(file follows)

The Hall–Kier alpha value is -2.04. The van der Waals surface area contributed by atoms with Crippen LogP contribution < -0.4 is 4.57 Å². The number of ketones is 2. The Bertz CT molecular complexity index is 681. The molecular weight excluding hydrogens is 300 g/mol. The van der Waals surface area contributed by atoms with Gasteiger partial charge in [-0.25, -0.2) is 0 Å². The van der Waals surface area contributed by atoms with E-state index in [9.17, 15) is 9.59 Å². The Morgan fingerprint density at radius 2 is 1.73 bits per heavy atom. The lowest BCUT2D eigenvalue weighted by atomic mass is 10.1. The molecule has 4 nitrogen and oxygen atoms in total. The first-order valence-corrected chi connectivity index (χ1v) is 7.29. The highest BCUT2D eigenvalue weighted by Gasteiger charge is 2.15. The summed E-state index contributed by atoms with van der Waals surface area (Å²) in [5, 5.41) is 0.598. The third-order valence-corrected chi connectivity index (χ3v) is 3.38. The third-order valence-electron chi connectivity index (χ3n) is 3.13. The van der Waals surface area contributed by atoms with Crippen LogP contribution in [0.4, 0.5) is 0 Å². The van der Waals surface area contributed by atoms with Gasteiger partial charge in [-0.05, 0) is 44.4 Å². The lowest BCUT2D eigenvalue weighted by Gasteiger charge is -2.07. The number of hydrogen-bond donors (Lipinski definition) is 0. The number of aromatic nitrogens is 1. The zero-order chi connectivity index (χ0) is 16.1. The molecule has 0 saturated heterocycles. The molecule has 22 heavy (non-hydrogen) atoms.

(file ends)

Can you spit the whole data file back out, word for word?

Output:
The Hall–Kier alpha value is -2.04. The van der Waals surface area contributed by atoms with Crippen LogP contribution < -0.4 is 4.57 Å². The number of ketones is 2. The Bertz CT molecular complexity index is 681. The molecular weight excluding hydrogens is 300 g/mol. The van der Waals surface area contributed by atoms with Gasteiger partial charge in [-0.25, -0.2) is 0 Å². The van der Waals surface area contributed by atoms with E-state index in [9.17, 15) is 9.59 Å². The Morgan fingerprint density at radius 2 is 1.73 bits per heavy atom. The lowest BCUT2D eigenvalue weighted by atomic mass is 10.1. The molecule has 4 nitrogen and oxygen atoms in total. The first-order valence-corrected chi connectivity index (χ1v) is 7.29. The highest BCUT2D eigenvalue weighted by Gasteiger charge is 2.15. The summed E-state index contributed by atoms with van der Waals surface area (Å²) in [5, 5.41) is 0.598. The third-order valence-corrected chi connectivity index (χ3v) is 3.38. The third-order valence-electron chi connectivity index (χ3n) is 3.13. The van der Waals surface area contributed by atoms with Crippen LogP contribution in [0.4, 0.5) is 0 Å². The van der Waals surface area contributed by atoms with Gasteiger partial charge in [-0.05, 0) is 44.4 Å². The lowest BCUT2D eigenvalue weighted by Gasteiger charge is -2.07. The number of hydrogen-bond donors (Lipinski definition) is 0. The number of aromatic nitrogens is 1. The zero-order chi connectivity index (χ0) is 16.1. The molecule has 0 saturated heterocycles. The molecule has 22 heavy (non-hydrogen) atoms.